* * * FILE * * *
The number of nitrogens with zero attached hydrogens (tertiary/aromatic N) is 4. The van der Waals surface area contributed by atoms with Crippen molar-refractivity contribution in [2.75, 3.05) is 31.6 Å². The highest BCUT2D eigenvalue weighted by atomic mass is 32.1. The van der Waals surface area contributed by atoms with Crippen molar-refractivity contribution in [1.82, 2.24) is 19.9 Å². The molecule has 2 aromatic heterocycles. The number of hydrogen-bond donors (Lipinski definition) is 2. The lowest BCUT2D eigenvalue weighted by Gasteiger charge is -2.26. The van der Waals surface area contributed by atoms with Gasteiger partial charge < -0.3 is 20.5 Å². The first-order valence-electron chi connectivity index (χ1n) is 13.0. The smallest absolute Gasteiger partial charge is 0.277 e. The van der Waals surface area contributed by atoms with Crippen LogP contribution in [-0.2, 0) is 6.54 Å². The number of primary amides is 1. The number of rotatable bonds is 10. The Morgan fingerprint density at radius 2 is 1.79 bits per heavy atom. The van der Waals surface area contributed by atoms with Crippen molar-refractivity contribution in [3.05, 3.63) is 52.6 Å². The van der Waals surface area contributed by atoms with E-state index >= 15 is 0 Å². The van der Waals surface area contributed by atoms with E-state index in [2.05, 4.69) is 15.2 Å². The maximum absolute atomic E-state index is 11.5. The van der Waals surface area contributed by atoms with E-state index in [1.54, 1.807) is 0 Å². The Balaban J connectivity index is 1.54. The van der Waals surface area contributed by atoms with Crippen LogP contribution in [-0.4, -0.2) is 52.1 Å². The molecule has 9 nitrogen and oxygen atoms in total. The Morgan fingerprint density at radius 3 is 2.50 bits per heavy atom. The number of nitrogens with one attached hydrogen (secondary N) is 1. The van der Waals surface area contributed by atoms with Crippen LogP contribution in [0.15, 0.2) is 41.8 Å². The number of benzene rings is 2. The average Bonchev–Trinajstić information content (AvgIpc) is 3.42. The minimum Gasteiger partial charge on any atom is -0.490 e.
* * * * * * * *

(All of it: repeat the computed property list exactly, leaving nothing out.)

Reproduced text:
The number of nitrogens with zero attached hydrogens (tertiary/aromatic N) is 4. The van der Waals surface area contributed by atoms with Crippen molar-refractivity contribution in [2.75, 3.05) is 31.6 Å². The highest BCUT2D eigenvalue weighted by atomic mass is 32.1. The van der Waals surface area contributed by atoms with Crippen molar-refractivity contribution in [1.82, 2.24) is 19.9 Å². The molecule has 2 aromatic heterocycles. The number of hydrogen-bond donors (Lipinski definition) is 2. The lowest BCUT2D eigenvalue weighted by Gasteiger charge is -2.26. The van der Waals surface area contributed by atoms with Gasteiger partial charge < -0.3 is 20.5 Å². The first-order valence-electron chi connectivity index (χ1n) is 13.0. The smallest absolute Gasteiger partial charge is 0.277 e. The van der Waals surface area contributed by atoms with Crippen LogP contribution in [-0.2, 0) is 6.54 Å². The number of primary amides is 1. The number of rotatable bonds is 10. The Morgan fingerprint density at radius 2 is 1.79 bits per heavy atom. The van der Waals surface area contributed by atoms with Crippen molar-refractivity contribution in [3.05, 3.63) is 52.6 Å². The van der Waals surface area contributed by atoms with E-state index >= 15 is 0 Å². The van der Waals surface area contributed by atoms with E-state index in [2.05, 4.69) is 15.2 Å². The maximum absolute atomic E-state index is 11.5. The van der Waals surface area contributed by atoms with E-state index in [1.54, 1.807) is 0 Å². The Balaban J connectivity index is 1.54. The van der Waals surface area contributed by atoms with Crippen LogP contribution in [-0.4, -0.2) is 52.1 Å². The molecule has 9 nitrogen and oxygen atoms in total. The Morgan fingerprint density at radius 3 is 2.50 bits per heavy atom. The number of nitrogens with one attached hydrogen (secondary N) is 1. The van der Waals surface area contributed by atoms with Crippen LogP contribution in [0.15, 0.2) is 41.8 Å². The number of benzene rings is 2. The average Bonchev–Trinajstić information content (AvgIpc) is 3.42. The minimum Gasteiger partial charge on any atom is -0.490 e.